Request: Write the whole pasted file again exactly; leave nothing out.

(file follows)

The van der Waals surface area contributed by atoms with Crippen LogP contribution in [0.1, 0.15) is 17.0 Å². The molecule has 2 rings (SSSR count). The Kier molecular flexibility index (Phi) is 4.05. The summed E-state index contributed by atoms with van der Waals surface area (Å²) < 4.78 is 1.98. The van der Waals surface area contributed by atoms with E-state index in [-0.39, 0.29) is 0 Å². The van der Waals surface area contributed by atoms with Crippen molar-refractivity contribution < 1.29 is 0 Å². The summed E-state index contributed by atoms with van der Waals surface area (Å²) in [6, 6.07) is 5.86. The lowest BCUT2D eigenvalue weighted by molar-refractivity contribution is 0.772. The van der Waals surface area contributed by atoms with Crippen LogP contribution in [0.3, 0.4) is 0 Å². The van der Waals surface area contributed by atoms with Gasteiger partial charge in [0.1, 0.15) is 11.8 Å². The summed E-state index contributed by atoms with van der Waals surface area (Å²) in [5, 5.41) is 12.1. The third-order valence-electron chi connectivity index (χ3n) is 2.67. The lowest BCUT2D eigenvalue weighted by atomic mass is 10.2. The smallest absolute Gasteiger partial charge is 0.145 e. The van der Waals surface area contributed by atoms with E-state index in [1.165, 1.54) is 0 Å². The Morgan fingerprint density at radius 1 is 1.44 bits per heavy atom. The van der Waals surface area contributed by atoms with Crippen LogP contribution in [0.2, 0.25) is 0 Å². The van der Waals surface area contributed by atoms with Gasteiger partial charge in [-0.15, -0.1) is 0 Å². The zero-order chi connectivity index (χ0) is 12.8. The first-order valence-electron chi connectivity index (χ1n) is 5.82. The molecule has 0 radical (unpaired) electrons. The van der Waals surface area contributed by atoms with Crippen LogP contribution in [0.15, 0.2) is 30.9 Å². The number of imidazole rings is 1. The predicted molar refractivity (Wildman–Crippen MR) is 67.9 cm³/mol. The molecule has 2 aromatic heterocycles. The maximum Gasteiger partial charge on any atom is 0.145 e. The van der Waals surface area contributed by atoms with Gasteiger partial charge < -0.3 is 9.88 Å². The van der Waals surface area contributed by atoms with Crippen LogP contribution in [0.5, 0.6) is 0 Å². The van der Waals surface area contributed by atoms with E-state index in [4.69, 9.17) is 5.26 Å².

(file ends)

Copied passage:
The van der Waals surface area contributed by atoms with Crippen LogP contribution in [0.1, 0.15) is 17.0 Å². The molecule has 2 rings (SSSR count). The Kier molecular flexibility index (Phi) is 4.05. The summed E-state index contributed by atoms with van der Waals surface area (Å²) < 4.78 is 1.98. The van der Waals surface area contributed by atoms with E-state index in [-0.39, 0.29) is 0 Å². The van der Waals surface area contributed by atoms with Crippen molar-refractivity contribution < 1.29 is 0 Å². The summed E-state index contributed by atoms with van der Waals surface area (Å²) in [6, 6.07) is 5.86. The lowest BCUT2D eigenvalue weighted by molar-refractivity contribution is 0.772. The van der Waals surface area contributed by atoms with Crippen LogP contribution in [0.3, 0.4) is 0 Å². The van der Waals surface area contributed by atoms with Gasteiger partial charge in [0.1, 0.15) is 11.8 Å². The summed E-state index contributed by atoms with van der Waals surface area (Å²) in [5, 5.41) is 12.1. The third-order valence-electron chi connectivity index (χ3n) is 2.67. The lowest BCUT2D eigenvalue weighted by atomic mass is 10.2. The smallest absolute Gasteiger partial charge is 0.145 e. The van der Waals surface area contributed by atoms with E-state index in [1.165, 1.54) is 0 Å². The Morgan fingerprint density at radius 1 is 1.44 bits per heavy atom. The van der Waals surface area contributed by atoms with Crippen LogP contribution in [0.2, 0.25) is 0 Å². The van der Waals surface area contributed by atoms with Gasteiger partial charge in [-0.15, -0.1) is 0 Å². The zero-order chi connectivity index (χ0) is 12.8. The first-order valence-electron chi connectivity index (χ1n) is 5.82. The molecule has 0 radical (unpaired) electrons. The van der Waals surface area contributed by atoms with Crippen LogP contribution in [0.15, 0.2) is 30.9 Å². The number of imidazole rings is 1. The predicted molar refractivity (Wildman–Crippen MR) is 67.9 cm³/mol. The molecule has 2 aromatic heterocycles. The maximum Gasteiger partial charge on any atom is 0.145 e. The van der Waals surface area contributed by atoms with Gasteiger partial charge < -0.3 is 9.88 Å². The van der Waals surface area contributed by atoms with Crippen LogP contribution in [0.5, 0.6) is 0 Å². The van der Waals surface area contributed by atoms with E-state index in [4.69, 9.17) is 5.26 Å².